The Norman Transcript

Nation/World

May 26, 2013

Roaches quickly lose sweet tooth to survive

NEW YORK — For decades, people have been getting rid of cockroaches by setting out bait mixed with poison. But in the late 1980s, in an apartment test kitchen in Florida, something went very wrong.

A killer product stopped working. Cockroach populations there kept rising. Mystified researchers tested and discarded theory after theory until they finally hit on the explanation: In a remarkably rapid display of evolution at work, many of the cockroaches had lost their sweet tooth, rejecting the corn syrup meant to attract them.

In as little as five years, the sugar-rejecting trait had become so widespread that the bait had been rendered useless.

“Cockroaches are highly adaptive, and they’re doing pretty well in the arms race with us,” said North Carolina State University entomologist Jules Silverman, discoverer of the glucose aversion in that Florida kitchen during a bait test.

The findings illustrate the evolutionary prowess that has helped make cockroaches so hard to stamp out that it is jokingly suggested they could survive nuclear war.

In a study published Thursday in the journal Science, Silverman and other researchers explain the workings of the genetic mutation that gave some roaches a competitive advantage that enabled them to survive and multiply.

The key is certain neurons that signal the brain about foods.

In normal cockroaches, glucose excites neurons that tell the brain “Sweet!” In the mutant insects, glucose activates neurons that say “Sweet!” and ones that say “Yuck!” The “Yuck!” neurons dampen the signal from the others, so the brain gets the message the taste is awful. This unusual nerve activity appeared in glucose-hating cockroaches collected from Puerto Rico as well as descendants of the Florida insects.

The research focused on the German cockroach, a small kind that can hitch a ride into your home in a grocery bag, not that big lunk known as the American cockroach. Such finicky eating habits have also been seen in these smaller roaches in Southern California, Cincinnati, Indiana, South Korea and Russia. Scientists are now looking to see if other kinds of cockroaches show aversion to glucose.

1
Text Only | Photo Reprints
Nation/World
  • FedEx charges raising online pharmacy issues

    SAN FRANCISCO — FedEx Corp., the latest company accused in a federal probe involving illegal online pharmacies, says it will fight the charges that it knowingly shipped drugs to people who lack valid prescriptions....

    July 27, 2014

  • EU, U.S. seek to curb Putin’s Ukraine course

    BRUSSELS — Months after Russia annexed Crimea and stepped up support for separatists in eastern Ukraine, Europe and the United States are still searching for a way to persuade Russian President Vladimir Putin to change course....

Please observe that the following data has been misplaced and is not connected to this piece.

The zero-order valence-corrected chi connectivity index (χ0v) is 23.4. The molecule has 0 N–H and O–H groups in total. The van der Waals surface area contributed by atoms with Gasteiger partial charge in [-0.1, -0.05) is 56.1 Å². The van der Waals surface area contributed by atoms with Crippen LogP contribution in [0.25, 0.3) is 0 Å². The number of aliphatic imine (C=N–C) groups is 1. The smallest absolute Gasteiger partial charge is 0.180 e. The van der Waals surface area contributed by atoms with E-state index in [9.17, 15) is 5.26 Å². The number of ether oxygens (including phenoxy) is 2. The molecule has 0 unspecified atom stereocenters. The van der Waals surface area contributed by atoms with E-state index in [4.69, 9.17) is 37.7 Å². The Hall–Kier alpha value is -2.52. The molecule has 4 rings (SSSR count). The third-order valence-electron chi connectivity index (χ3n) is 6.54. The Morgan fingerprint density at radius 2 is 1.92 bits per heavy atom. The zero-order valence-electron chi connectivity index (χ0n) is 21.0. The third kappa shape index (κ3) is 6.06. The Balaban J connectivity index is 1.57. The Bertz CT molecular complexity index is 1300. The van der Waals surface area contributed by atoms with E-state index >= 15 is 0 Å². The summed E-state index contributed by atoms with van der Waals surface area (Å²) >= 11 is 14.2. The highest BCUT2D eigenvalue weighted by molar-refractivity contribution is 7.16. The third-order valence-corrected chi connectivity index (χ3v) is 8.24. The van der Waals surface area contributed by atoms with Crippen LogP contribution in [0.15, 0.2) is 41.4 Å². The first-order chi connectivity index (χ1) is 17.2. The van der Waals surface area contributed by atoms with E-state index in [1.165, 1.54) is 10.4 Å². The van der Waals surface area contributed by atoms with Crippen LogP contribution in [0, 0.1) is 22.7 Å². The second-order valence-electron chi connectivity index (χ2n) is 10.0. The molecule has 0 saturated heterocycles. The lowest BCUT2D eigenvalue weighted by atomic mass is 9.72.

July 27, 2014

  • Fighting intense near crash

    DONETSK, Ukraine — Ukrainian armed forces mounted a major onslaught against pro-Russian separatist fighters Sunday in an attempt to gain control over the area where a Malaysia Airlines plane was downed earlier this month....

    July 27, 2014

  • Gaza war rages despite truce pledges

    GAZA CITY, Gaza Strip — Israel and Hamas launched new attacks Sunday in the raging Gaza war, despite going back and forth over proposals for a temporary halt to nearly three weeks of fighting ahead of a major Muslim holiday....

    July 27, 2014

  • Hamas fires rockets on Israel, ending 12-hour lull

    BEIT HANOUN, Gaza Strip — Hamas said it fired five rockets at Israel late Saturday after rejecting Israel’s offer to extend a 12-hour humanitarian cease-fire by four hours, casting new doubt on international efforts to broker an end to 19 ...

    July 27, 2014

  • Death shows Ebola can spread through air travel

    ABUJA, Nigeria — Nigerian health authorities raced to stop the spread of Ebola on Saturday after a man sick with one of the world’s deadliest diseases brought it by plane to Lagos, Africa’s largest city with 21 million people. The fact ...

    July 27, 2014

  • Police ID kids killed in Philly carjacking crash

    PHILADELPHIA — Two carjackers who fled after ramming a stolen SUV into a family selling fruit for their church, killing three young siblings, were still on the run Saturday as the reward for their capture topped $100,000. The children’s ...

    July 27, 2014

  • U.S.: Russia firing across border

    KIEV, Ukraine — Russia is launching artillery attacks from its soil on Ukrainian troops and preparing to move heavier weaponry across the border, the U.S. and Ukraine charged Friday in what appeared to be an ominous escalation of the ...

    July 26, 2014

  • Small holes cause big jitters

    SEOUL, South Korea — For the developers of the world’s sixth tallest building near Seoul, a mysteriously shrinking lake and the appearance of small sinkholes in residential neighborhoods couldn’t have come at a more inopportune time. ...

    July 26, 2014

  • Secret photo victims must describe trauma for case

    BALTIMORE — Thousands of women whose genitals might have been photographed during gynecological exams can share a $190 million settlement from Johns Hopkins Health System. But they’ll have to describe their trauma before seeing any money. ...

    July 26, 2014